SBIR Phase I: Clean Tool: A unified approach to wafer cleaning

Award Information
Agency: National Science Foundation
Branch: N/A
Contract: 0945041
Agency Tracking Number: 0945041
Amount: $150,000.00
Phase: Phase I
Program: SBIR
Awards Year: 2010
Solicitation Year: 2010
Solicitation Topic Code: NM
Solicitation Number: NSF 09-541
Small Business Information
6923 Redbud Drive, Manhattan, KS, 66503
DUNS: 080880557
HUBZone Owned: Y
Woman Owned: Y
Socially and Economically Disadvantaged: Y
Principal Investigator
 Sameer Madanshetty
 (785) 317-4949
Business Contact
 Sameer Madanshetty
Title: PhD
Phone: (785) 317-4949
Research Institution
This Small Business Innovation Research (SBIR) Phase I project, will develop a new kind of wafer cleaning tool that will be useful at every cleaning step in semiconductor processing. It will use an environmentally friendly, acoustic technology that uses only clean water and silent sound. The tool will clean a wafer by simultaneously detecting and dislodging the particulates from the wafer using UPW (ultra pure water) until all particulates have been removed. Its novelty is that this will be the first tool incorporating the endpoint determined cleaning. It will then rinse the wafer briefly and dry it in the same tool. In this streamlined sequence, a fully clean wafer will be available for the next process step much more quickly, much more economically, and in much less cleanroom space. Cleaning mechanism relies on constructively controlled acoustic microcavitation precisely brought about at the particle location to dislodge the particle; the cavitation implosion echo is simultaneously detected and cleaning kept track of. This tool will be applicable to all sub-100nm technology nodes. It will be able to detect on-wafer particulates well below 50nm. The broader impact/commercial potential of this project beyond semiconductor application will be in precision cleaning of lithography masks, mems, solar cells, flat panel displays, HDDs, and precision optics. Ultimately, the principle of constructively controlled microcavitation relies on controlling the very fundamental process of phase change, the control of nucleation -- the ability to convert a liquid into a gas in the vicinity of a solid phase. This should have much wider applications in a variety of chemical processing, e.g. in the control of the boiling processes in chemical and nuclear reactors. The study of this acoustically mediated nucleation control could form an active field/area of research and education. Rejected wafers amount to a colossal waste of prime resources including energy, material, and productivity time; it further amounts to environmental degradation through the effluents and scrap generated. The use of clean tool to prevent such wafer loss directly benefits the society at large.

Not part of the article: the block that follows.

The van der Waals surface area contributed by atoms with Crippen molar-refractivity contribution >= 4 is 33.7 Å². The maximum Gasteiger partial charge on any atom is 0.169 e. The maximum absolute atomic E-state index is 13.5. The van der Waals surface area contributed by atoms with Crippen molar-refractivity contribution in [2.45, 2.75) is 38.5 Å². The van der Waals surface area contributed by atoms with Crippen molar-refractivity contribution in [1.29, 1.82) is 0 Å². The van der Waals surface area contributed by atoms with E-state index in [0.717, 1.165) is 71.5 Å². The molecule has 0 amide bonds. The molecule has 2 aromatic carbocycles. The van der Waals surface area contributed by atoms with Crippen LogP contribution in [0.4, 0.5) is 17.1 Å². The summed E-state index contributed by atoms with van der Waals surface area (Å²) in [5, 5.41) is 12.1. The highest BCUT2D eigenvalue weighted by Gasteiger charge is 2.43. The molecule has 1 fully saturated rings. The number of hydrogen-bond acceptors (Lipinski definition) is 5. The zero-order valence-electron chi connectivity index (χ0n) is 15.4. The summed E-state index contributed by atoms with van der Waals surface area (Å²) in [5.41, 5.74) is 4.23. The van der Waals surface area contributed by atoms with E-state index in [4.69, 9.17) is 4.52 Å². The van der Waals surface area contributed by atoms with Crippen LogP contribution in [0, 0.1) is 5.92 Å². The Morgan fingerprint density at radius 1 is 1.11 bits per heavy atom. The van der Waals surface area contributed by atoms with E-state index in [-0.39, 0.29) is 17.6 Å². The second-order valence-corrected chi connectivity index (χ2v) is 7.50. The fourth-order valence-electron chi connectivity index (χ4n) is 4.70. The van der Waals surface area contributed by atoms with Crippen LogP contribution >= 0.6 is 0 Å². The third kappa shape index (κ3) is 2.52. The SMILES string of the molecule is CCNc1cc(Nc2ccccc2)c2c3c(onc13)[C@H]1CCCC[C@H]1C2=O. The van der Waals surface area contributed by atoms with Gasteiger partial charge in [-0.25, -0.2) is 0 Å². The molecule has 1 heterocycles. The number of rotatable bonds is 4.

* Information listed above is at the time of submission. *

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